The Plights of a Middle-Aged Female Founder: A Letter to Venture Capitalists

I am a female co-founder of a technology startup. This means that I’m somewhat of a unicorn. It’s not news that women are severely underrepresented in founder or tech roles in startups. Yet, there’s not a lot of data reporting on this topic. When I was researching to write this piece, for example, there was a scarcity of information available on how many other female founders like me actually exist. Fortunately, the conversation is getting louder and drawing direct comparisons to the gender wage gap. However, there continues to be staggering statistics about how poorly women fare when it comes to access to capital.

I have a male co-founder but that doesn’t discount the fact that I am a female and, as a result, my company has a harder battle when it comes to raising capital. Some very disappointing news reported by Silicon Valley nonprofit, All Raise, and Crunchbase indicates that, essentially, $9 out of every $10 being raised is going to men. By the end of 2018, startups with at least one female founder captured about 9% of all investment dollars and those with all female founders accessed a shocking low 1.5%.

This is infuriating to me and many other women in my shoes. This frustrates my co-founder as well because he recognizes the value of why he decided to collaborate with me—a female.

Boston Consulting Group recently teamed up with Startup Accelerator Mass Challenge to study the differences in startups founded by men versus those by women.  It would seem that gender should have no bearing on whether an investor decided to put money into a company, regardless of the stage. In early-stage companies, they are investing in the team and their ability to deliver on their claims to solve the problem their businesses are designed to tackle. In later stages, the company’s performance to meet its milestones and accelerate in a meaningful way is the leading indicator of a worthwhile investment. Gender should play no role whatsoever. We know, of course, that this is not the case.

There has been a long-heralded boys’ club in Silicon Valley that not only resulted in very little money being invested in companies led by women but also very few women leading up venture firms. This has led to the rise in more female-backed firms such as Female Founder’s Fund, Halogen Ventures, SoGal Ventures, and 1843 Capital, to name a few. Even with this rise in female-backed and female-led funds, the numbers are still dismal. As a proud member of the minority class in technology entrepreneurship, I have many perspectives on why this trend continues. My righteous indignation wants to scream sexism and hashtag #metoo for the countless stories I have heard (and experienced) of men either sexually harassing women when they were seeking capital or outwardly dismissing them when there was a male founder on the team. However, I understand that this is a more complicated matter.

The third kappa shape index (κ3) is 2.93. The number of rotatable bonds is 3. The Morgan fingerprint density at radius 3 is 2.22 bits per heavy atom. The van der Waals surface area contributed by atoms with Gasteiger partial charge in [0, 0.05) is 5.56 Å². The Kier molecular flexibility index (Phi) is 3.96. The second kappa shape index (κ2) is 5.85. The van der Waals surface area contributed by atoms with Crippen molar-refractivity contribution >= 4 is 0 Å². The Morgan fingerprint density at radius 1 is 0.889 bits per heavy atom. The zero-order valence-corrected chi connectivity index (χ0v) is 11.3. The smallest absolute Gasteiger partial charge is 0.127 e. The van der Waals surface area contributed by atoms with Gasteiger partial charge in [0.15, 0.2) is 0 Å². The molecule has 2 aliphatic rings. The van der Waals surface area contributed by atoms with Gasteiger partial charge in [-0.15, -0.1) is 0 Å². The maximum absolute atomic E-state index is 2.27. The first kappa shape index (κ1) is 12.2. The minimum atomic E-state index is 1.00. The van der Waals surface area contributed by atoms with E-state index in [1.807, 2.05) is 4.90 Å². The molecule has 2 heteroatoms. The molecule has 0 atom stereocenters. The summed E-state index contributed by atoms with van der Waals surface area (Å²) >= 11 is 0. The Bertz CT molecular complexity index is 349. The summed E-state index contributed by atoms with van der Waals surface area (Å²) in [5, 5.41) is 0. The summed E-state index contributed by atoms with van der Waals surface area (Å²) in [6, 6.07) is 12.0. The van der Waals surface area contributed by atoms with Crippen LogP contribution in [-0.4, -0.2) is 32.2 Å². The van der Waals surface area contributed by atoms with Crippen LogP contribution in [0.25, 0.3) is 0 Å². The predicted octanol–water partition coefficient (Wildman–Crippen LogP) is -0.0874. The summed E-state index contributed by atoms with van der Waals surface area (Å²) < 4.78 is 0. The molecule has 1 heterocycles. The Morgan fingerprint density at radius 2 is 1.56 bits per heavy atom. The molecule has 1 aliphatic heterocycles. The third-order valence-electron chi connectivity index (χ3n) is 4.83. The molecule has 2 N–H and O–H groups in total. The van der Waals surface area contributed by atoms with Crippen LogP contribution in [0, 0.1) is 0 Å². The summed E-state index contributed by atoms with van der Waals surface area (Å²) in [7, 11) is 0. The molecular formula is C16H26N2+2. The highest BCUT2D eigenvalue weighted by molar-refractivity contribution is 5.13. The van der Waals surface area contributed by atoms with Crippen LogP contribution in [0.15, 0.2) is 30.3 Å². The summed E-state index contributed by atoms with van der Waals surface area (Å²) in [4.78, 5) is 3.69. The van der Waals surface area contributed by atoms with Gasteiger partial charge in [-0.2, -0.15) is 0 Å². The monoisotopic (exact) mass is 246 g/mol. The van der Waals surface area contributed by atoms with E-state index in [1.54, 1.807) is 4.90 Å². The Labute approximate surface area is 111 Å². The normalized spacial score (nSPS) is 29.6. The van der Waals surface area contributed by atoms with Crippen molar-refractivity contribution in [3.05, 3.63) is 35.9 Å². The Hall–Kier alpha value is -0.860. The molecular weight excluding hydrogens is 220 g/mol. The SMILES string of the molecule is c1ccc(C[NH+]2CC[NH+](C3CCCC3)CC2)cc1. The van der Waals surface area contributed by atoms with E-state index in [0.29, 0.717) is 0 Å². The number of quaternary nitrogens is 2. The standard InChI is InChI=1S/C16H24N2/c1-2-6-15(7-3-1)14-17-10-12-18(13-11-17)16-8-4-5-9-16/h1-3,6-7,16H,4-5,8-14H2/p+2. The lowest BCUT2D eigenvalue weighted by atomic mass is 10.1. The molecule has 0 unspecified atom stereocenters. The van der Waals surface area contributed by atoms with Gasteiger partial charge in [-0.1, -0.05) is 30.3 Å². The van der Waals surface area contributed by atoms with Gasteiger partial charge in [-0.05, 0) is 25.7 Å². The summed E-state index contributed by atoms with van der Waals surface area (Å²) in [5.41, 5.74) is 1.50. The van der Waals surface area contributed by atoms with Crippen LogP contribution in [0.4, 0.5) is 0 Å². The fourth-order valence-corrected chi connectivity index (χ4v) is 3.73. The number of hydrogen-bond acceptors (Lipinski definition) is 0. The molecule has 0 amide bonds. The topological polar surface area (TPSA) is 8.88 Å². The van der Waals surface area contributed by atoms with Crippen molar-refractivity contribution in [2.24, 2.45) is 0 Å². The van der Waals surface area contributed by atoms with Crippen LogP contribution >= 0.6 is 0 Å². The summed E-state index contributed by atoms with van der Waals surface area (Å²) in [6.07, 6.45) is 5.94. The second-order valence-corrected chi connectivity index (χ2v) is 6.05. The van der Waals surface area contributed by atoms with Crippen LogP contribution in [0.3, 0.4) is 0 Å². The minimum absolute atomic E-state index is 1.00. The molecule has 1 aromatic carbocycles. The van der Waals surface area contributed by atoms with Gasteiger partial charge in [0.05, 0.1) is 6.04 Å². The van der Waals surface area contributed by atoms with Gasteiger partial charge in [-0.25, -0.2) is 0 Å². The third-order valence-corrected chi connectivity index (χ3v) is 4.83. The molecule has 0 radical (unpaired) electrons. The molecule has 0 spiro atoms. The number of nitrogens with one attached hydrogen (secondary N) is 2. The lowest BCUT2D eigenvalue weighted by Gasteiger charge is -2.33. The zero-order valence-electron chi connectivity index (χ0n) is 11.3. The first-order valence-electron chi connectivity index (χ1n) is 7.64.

At a recent startup event in Silicon Valley, I attended a panel discussion on funding and watched as three panelists—two women and a man—tried to address how startup founders should develop their networks to access funding. One of the women on the panel, Spero Ventures partner, Ha Nguyen, kept emphasizing that the closed networks in VC were perpetuating the problem. How do diverse founders network their way into a closed club of white males? All the women in the room (all 5% of us) were nodding emphatically while the male VC was clearly disconnected from our reality.